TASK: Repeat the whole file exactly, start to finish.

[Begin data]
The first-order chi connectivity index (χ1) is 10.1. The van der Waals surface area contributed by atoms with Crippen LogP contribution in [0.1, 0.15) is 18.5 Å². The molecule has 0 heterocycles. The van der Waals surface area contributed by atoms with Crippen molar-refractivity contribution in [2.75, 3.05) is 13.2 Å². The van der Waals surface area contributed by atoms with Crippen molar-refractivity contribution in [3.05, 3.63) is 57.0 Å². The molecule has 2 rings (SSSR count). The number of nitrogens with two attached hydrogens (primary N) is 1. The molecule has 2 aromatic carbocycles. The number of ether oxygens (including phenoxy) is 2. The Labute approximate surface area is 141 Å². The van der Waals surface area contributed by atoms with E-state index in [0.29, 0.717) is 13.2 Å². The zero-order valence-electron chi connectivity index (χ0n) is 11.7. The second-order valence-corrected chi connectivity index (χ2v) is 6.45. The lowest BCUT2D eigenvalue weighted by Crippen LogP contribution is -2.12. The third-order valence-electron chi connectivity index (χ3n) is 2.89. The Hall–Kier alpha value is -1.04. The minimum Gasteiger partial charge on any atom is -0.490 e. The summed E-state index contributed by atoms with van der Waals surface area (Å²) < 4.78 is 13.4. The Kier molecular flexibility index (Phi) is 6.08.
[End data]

The first-order chi connectivity index (χ1) is 10.1. The van der Waals surface area contributed by atoms with Crippen LogP contribution in [0.1, 0.15) is 18.5 Å². The molecule has 0 heterocycles. The van der Waals surface area contributed by atoms with Crippen molar-refractivity contribution in [2.75, 3.05) is 13.2 Å². The van der Waals surface area contributed by atoms with Crippen molar-refractivity contribution in [3.05, 3.63) is 57.0 Å². The molecule has 2 rings (SSSR count). The number of nitrogens with two attached hydrogens (primary N) is 1. The molecule has 2 aromatic carbocycles. The number of ether oxygens (including phenoxy) is 2. The Labute approximate surface area is 141 Å². The van der Waals surface area contributed by atoms with E-state index in [0.29, 0.717) is 13.2 Å². The zero-order valence-electron chi connectivity index (χ0n) is 11.7. The second-order valence-corrected chi connectivity index (χ2v) is 6.45. The lowest BCUT2D eigenvalue weighted by Crippen LogP contribution is -2.12. The third-order valence-electron chi connectivity index (χ3n) is 2.89. The Hall–Kier alpha value is -1.04. The minimum Gasteiger partial charge on any atom is -0.490 e. The summed E-state index contributed by atoms with van der Waals surface area (Å²) < 4.78 is 13.4. The Kier molecular flexibility index (Phi) is 6.08.